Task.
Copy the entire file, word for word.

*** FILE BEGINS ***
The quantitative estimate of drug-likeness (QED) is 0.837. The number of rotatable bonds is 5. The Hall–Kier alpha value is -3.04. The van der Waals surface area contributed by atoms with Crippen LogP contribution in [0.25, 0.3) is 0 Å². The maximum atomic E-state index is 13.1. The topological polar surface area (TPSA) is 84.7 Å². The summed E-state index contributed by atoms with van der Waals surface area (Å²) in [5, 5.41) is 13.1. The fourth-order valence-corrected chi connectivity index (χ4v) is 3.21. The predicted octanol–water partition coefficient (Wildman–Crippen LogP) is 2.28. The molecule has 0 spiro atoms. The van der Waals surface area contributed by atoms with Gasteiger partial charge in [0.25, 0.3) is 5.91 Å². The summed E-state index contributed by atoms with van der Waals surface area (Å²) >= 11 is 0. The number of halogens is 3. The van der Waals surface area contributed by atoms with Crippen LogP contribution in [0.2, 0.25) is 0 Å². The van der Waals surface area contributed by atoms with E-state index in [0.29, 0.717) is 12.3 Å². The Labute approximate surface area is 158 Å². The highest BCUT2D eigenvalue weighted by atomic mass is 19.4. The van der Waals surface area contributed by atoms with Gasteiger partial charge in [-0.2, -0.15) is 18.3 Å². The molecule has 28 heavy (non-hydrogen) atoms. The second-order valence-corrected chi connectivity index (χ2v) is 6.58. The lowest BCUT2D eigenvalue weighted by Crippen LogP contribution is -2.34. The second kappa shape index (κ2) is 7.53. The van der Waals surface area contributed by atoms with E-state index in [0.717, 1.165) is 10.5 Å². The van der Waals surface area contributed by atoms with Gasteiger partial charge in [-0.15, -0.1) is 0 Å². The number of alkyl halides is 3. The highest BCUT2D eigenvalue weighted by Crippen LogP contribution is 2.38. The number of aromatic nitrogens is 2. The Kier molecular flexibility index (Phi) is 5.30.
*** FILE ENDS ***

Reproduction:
The quantitative estimate of drug-likeness (QED) is 0.837. The number of rotatable bonds is 5. The Hall–Kier alpha value is -3.04. The van der Waals surface area contributed by atoms with Crippen LogP contribution in [0.25, 0.3) is 0 Å². The maximum atomic E-state index is 13.1. The topological polar surface area (TPSA) is 84.7 Å². The summed E-state index contributed by atoms with van der Waals surface area (Å²) in [5, 5.41) is 13.1. The fourth-order valence-corrected chi connectivity index (χ4v) is 3.21. The predicted octanol–water partition coefficient (Wildman–Crippen LogP) is 2.28. The molecule has 0 spiro atoms. The van der Waals surface area contributed by atoms with Gasteiger partial charge in [0.25, 0.3) is 5.91 Å². The summed E-state index contributed by atoms with van der Waals surface area (Å²) >= 11 is 0. The number of halogens is 3. The van der Waals surface area contributed by atoms with Crippen LogP contribution in [0.2, 0.25) is 0 Å². The van der Waals surface area contributed by atoms with E-state index in [0.29, 0.717) is 12.3 Å². The Labute approximate surface area is 158 Å². The highest BCUT2D eigenvalue weighted by atomic mass is 19.4. The van der Waals surface area contributed by atoms with Gasteiger partial charge in [-0.2, -0.15) is 18.3 Å². The molecule has 28 heavy (non-hydrogen) atoms. The second-order valence-corrected chi connectivity index (χ2v) is 6.58. The lowest BCUT2D eigenvalue weighted by Crippen LogP contribution is -2.34. The second kappa shape index (κ2) is 7.53. The van der Waals surface area contributed by atoms with E-state index in [0.717, 1.165) is 10.5 Å². The van der Waals surface area contributed by atoms with Gasteiger partial charge in [-0.15, -0.1) is 0 Å². The number of alkyl halides is 3. The highest BCUT2D eigenvalue weighted by Crippen LogP contribution is 2.38. The number of aromatic nitrogens is 2. The Kier molecular flexibility index (Phi) is 5.30.